Travel Editor STEPHEN SCOURFIELD takes a fresh look at an old favourite
The schools are back, but there’s still some summer ahead...
And so we return to a family favourite, but find Busselton alive and refreshed.
The food and cafe scene is contemporary, the accommodation varied from beachfront five-star resorts to villas, family holiday parks to bed and breakfasts.
It is still ready to host classic family holidays, but there’s sophistication for a couples weekend, too.
Midweek, it’s perfect for retirees, as families get back to the workaday week.
The Easter school holidays are officially from April 10-27, when the average daytime temperature in Busselton is a nice 23C, with a top of 29C.
Two views of Busselton
There are two physical views of Busselton …
From the land
The first is framed in green, or gold, depending on when you visit.
It is the view from the land...
- as you drive through agriculture, if you drive south down Bussell Highway, through Capel, less than two and a half hours from the centre of Perth...
- or tuart forest if you head south down Tuart Drive, running parallel to and west of Bussell Highway...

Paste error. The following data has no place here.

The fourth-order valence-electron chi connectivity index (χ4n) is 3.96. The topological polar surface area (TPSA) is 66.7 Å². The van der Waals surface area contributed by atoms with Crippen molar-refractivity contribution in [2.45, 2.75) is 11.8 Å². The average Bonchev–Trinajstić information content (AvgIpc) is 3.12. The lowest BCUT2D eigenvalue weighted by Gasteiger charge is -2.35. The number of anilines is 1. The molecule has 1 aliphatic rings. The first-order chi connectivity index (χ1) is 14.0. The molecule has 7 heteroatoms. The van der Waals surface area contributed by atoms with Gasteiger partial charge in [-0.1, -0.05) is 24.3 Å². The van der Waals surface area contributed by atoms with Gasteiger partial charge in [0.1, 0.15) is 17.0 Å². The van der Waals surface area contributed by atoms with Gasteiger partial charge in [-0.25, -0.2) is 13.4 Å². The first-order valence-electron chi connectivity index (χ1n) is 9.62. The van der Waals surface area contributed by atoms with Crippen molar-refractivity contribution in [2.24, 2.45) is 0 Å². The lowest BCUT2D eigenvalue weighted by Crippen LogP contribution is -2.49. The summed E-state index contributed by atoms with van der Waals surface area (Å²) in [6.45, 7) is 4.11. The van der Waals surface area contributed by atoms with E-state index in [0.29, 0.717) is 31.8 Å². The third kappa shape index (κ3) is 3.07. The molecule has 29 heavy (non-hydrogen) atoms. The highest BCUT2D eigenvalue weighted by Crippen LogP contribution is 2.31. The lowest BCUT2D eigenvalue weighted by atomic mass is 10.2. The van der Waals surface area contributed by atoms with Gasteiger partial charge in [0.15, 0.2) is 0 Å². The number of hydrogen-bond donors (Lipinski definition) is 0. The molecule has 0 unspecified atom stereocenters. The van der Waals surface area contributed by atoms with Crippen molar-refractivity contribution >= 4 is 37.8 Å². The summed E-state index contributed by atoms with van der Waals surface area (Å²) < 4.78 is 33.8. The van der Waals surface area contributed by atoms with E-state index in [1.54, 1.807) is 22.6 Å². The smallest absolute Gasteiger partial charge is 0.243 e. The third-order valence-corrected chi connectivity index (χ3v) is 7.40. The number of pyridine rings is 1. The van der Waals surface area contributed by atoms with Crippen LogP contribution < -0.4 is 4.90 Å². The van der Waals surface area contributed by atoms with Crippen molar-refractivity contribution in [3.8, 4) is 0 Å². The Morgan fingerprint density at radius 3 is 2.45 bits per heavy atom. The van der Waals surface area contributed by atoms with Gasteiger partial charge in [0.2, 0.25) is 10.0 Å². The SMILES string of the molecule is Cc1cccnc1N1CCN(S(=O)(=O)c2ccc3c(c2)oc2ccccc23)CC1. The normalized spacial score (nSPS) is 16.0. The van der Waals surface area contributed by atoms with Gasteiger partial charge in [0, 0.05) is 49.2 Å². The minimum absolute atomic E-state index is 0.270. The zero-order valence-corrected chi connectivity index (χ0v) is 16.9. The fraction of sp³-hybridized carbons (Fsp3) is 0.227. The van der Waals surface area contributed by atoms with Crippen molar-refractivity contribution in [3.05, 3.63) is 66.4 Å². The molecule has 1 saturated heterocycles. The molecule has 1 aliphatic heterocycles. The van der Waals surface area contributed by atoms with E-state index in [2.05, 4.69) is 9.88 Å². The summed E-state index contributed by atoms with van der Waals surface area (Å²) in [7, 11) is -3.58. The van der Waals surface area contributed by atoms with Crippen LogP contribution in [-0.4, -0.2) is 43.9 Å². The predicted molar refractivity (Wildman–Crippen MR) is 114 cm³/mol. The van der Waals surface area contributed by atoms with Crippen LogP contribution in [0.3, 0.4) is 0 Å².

- or the domain of canal dwellers, sit-back-and-enjoyers and down-sizers if, on the way south, you cut out to the coast, just north of the town, through Wonnerup and down Layman Road.
From the sea
The second is framed in dark, deep-sea blue, fading to turquoise, then rimmed by white sand.
It is the view from the deep ocean — for us temporary mariners and ad-hoc albatrosses can stroll 1.8km out into the ocean, boardwalk underfoot, on the longest timber-piled jetty in the southern hemisphere.
We can be all at sea without even boarding a boat, and that’s extraordinary.
There are two emotional views of Busselton...
From the present
Busselton has a very strong advantage for the visitor, in that despite having been one of the fastest growing regions in WA in recent years, it still feels like the regional coastal town that, in its heart, it still is.
Despite now having 38,000 residents, this is a place still on a human scale.
It is manageable, strollable, cycleable; it still feels personal.
From the past
There are cheerful echoes in the peppermint trees and happy ghosts on the benign beach.
These are the reminders of decades of family holidays in Busselton.
Children in the lapping fringe of the ocean in Geographe Bay, ">mum under a beach brolly, dad half buried in sand. A picnic on the grass in the shade of a tree. A languid afternoon on a veranda.
Busselton is the very stuff of the great Aussie family holiday.
It’s an easy antidote for “back to school blues”, with some summer still in front of us.
This is an edited version of the original, full-length story, which you can read here.
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